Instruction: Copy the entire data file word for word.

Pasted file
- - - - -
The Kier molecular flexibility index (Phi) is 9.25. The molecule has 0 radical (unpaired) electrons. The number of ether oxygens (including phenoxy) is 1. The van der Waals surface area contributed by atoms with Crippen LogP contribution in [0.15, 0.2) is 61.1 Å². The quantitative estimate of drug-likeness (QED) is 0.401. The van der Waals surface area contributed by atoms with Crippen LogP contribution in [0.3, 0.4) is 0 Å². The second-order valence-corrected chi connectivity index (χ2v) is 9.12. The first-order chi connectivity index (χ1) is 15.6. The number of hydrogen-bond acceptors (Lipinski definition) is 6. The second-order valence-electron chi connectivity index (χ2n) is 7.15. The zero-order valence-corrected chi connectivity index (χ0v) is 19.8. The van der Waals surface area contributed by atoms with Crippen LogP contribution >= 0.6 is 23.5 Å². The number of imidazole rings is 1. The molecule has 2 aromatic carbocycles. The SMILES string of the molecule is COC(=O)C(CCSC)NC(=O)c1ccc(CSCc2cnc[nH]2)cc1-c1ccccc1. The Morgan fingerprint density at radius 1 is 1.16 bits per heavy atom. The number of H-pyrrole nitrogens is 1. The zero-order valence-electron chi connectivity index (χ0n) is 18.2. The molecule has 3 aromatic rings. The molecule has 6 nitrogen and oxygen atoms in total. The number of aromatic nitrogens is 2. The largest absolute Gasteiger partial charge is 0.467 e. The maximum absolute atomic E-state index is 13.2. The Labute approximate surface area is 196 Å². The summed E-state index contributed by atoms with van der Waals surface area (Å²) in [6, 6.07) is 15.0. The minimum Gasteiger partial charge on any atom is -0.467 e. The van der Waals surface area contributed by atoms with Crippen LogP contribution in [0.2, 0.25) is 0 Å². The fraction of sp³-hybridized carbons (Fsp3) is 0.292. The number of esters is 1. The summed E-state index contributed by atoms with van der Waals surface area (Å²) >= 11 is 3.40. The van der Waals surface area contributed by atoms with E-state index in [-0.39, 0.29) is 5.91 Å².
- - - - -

The Kier molecular flexibility index (Phi) is 9.25. The molecule has 0 radical (unpaired) electrons. The number of ether oxygens (including phenoxy) is 1. The van der Waals surface area contributed by atoms with Crippen LogP contribution in [0.15, 0.2) is 61.1 Å². The quantitative estimate of drug-likeness (QED) is 0.401. The van der Waals surface area contributed by atoms with Crippen LogP contribution in [0.3, 0.4) is 0 Å². The second-order valence-corrected chi connectivity index (χ2v) is 9.12. The first-order chi connectivity index (χ1) is 15.6. The number of hydrogen-bond acceptors (Lipinski definition) is 6. The second-order valence-electron chi connectivity index (χ2n) is 7.15. The zero-order valence-corrected chi connectivity index (χ0v) is 19.8. The van der Waals surface area contributed by atoms with Crippen LogP contribution >= 0.6 is 23.5 Å². The number of imidazole rings is 1. The molecule has 2 aromatic carbocycles. The SMILES string of the molecule is COC(=O)C(CCSC)NC(=O)c1ccc(CSCc2cnc[nH]2)cc1-c1ccccc1. The Morgan fingerprint density at radius 1 is 1.16 bits per heavy atom. The number of H-pyrrole nitrogens is 1. The zero-order valence-electron chi connectivity index (χ0n) is 18.2. The molecule has 3 aromatic rings. The molecule has 6 nitrogen and oxygen atoms in total. The number of aromatic nitrogens is 2. The largest absolute Gasteiger partial charge is 0.467 e. The maximum absolute atomic E-state index is 13.2. The Labute approximate surface area is 196 Å². The summed E-state index contributed by atoms with van der Waals surface area (Å²) in [6, 6.07) is 15.0. The minimum Gasteiger partial charge on any atom is -0.467 e. The van der Waals surface area contributed by atoms with Crippen LogP contribution in [0.2, 0.25) is 0 Å². The fraction of sp³-hybridized carbons (Fsp3) is 0.292. The number of esters is 1. The summed E-state index contributed by atoms with van der Waals surface area (Å²) >= 11 is 3.40. The van der Waals surface area contributed by atoms with E-state index in [-0.39, 0.29) is 5.91 Å².